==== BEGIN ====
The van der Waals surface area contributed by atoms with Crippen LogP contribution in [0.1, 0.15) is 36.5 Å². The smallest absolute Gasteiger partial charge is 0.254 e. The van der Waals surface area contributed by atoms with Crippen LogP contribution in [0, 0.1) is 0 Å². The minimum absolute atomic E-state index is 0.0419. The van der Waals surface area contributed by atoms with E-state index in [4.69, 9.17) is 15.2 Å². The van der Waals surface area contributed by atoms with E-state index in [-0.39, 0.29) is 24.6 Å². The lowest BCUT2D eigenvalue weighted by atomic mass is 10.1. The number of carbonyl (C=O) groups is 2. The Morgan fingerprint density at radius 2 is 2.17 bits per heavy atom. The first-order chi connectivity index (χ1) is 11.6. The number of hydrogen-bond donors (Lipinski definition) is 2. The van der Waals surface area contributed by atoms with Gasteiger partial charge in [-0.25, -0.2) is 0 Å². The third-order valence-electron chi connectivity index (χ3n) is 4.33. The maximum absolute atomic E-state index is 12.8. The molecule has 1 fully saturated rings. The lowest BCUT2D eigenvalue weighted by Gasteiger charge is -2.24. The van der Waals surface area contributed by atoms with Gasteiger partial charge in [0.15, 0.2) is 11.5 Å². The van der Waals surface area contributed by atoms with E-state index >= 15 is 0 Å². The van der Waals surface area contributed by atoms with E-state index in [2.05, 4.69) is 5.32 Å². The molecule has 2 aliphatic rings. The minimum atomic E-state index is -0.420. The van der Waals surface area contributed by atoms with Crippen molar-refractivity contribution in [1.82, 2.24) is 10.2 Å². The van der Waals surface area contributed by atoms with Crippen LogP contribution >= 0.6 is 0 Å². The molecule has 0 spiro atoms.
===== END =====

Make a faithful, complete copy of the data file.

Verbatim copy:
The van der Waals surface area contributed by atoms with Crippen LogP contribution in [0.1, 0.15) is 36.5 Å². The smallest absolute Gasteiger partial charge is 0.254 e. The van der Waals surface area contributed by atoms with Crippen LogP contribution in [0, 0.1) is 0 Å². The minimum absolute atomic E-state index is 0.0419. The van der Waals surface area contributed by atoms with E-state index in [4.69, 9.17) is 15.2 Å². The van der Waals surface area contributed by atoms with E-state index in [-0.39, 0.29) is 24.6 Å². The lowest BCUT2D eigenvalue weighted by atomic mass is 10.1. The number of carbonyl (C=O) groups is 2. The Morgan fingerprint density at radius 2 is 2.17 bits per heavy atom. The first-order chi connectivity index (χ1) is 11.6. The number of hydrogen-bond donors (Lipinski definition) is 2. The van der Waals surface area contributed by atoms with Gasteiger partial charge in [-0.25, -0.2) is 0 Å². The third-order valence-electron chi connectivity index (χ3n) is 4.33. The maximum absolute atomic E-state index is 12.8. The molecule has 1 fully saturated rings. The lowest BCUT2D eigenvalue weighted by Gasteiger charge is -2.24. The van der Waals surface area contributed by atoms with Gasteiger partial charge in [0.15, 0.2) is 11.5 Å². The van der Waals surface area contributed by atoms with E-state index >= 15 is 0 Å². The van der Waals surface area contributed by atoms with E-state index in [2.05, 4.69) is 5.32 Å². The molecule has 2 aliphatic rings. The minimum atomic E-state index is -0.420. The van der Waals surface area contributed by atoms with Crippen molar-refractivity contribution in [1.82, 2.24) is 10.2 Å². The van der Waals surface area contributed by atoms with Crippen LogP contribution >= 0.6 is 0 Å². The molecule has 0 spiro atoms.